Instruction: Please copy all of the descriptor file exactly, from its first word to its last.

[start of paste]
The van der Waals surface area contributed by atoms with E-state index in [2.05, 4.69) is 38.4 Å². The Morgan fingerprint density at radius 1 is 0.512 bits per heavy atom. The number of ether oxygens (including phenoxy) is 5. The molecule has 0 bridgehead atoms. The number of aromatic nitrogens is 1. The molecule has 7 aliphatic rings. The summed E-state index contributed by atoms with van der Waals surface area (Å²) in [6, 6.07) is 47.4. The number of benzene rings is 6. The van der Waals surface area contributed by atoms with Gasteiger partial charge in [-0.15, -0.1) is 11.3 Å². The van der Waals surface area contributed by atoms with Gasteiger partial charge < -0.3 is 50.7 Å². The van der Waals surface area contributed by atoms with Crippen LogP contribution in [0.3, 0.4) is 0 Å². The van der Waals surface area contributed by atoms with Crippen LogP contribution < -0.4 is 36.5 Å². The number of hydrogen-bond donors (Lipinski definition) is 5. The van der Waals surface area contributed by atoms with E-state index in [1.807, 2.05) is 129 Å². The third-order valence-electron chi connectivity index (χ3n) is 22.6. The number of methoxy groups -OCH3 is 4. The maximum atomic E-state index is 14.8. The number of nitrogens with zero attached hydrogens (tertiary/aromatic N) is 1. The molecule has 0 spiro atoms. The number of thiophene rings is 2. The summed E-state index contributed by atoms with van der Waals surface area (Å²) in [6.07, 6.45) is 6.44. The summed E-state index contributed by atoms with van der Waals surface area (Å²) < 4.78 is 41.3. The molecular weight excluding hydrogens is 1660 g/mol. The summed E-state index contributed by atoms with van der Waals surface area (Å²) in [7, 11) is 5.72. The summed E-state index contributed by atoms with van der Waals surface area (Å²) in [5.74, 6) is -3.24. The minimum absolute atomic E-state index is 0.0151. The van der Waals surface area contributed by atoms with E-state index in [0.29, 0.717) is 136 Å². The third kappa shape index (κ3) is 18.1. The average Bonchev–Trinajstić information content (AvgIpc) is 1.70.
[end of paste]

The van der Waals surface area contributed by atoms with E-state index in [2.05, 4.69) is 38.4 Å². The Morgan fingerprint density at radius 1 is 0.512 bits per heavy atom. The number of ether oxygens (including phenoxy) is 5. The molecule has 0 bridgehead atoms. The number of aromatic nitrogens is 1. The molecule has 7 aliphatic rings. The summed E-state index contributed by atoms with van der Waals surface area (Å²) in [6, 6.07) is 47.4. The number of benzene rings is 6. The van der Waals surface area contributed by atoms with Gasteiger partial charge in [-0.15, -0.1) is 11.3 Å². The van der Waals surface area contributed by atoms with Gasteiger partial charge < -0.3 is 50.7 Å². The van der Waals surface area contributed by atoms with Crippen LogP contribution in [0.3, 0.4) is 0 Å². The van der Waals surface area contributed by atoms with Crippen LogP contribution < -0.4 is 36.5 Å². The number of hydrogen-bond donors (Lipinski definition) is 5. The van der Waals surface area contributed by atoms with E-state index in [1.807, 2.05) is 129 Å². The third-order valence-electron chi connectivity index (χ3n) is 22.6. The number of methoxy groups -OCH3 is 4. The maximum atomic E-state index is 14.8. The number of nitrogens with zero attached hydrogens (tertiary/aromatic N) is 1. The molecule has 0 spiro atoms. The number of thiophene rings is 2. The summed E-state index contributed by atoms with van der Waals surface area (Å²) in [6.07, 6.45) is 6.44. The summed E-state index contributed by atoms with van der Waals surface area (Å²) < 4.78 is 41.3. The molecular weight excluding hydrogens is 1660 g/mol. The summed E-state index contributed by atoms with van der Waals surface area (Å²) in [7, 11) is 5.72. The summed E-state index contributed by atoms with van der Waals surface area (Å²) in [5.74, 6) is -3.24. The minimum absolute atomic E-state index is 0.0151. The van der Waals surface area contributed by atoms with E-state index in [0.29, 0.717) is 136 Å². The third kappa shape index (κ3) is 18.1. The average Bonchev–Trinajstić information content (AvgIpc) is 1.70.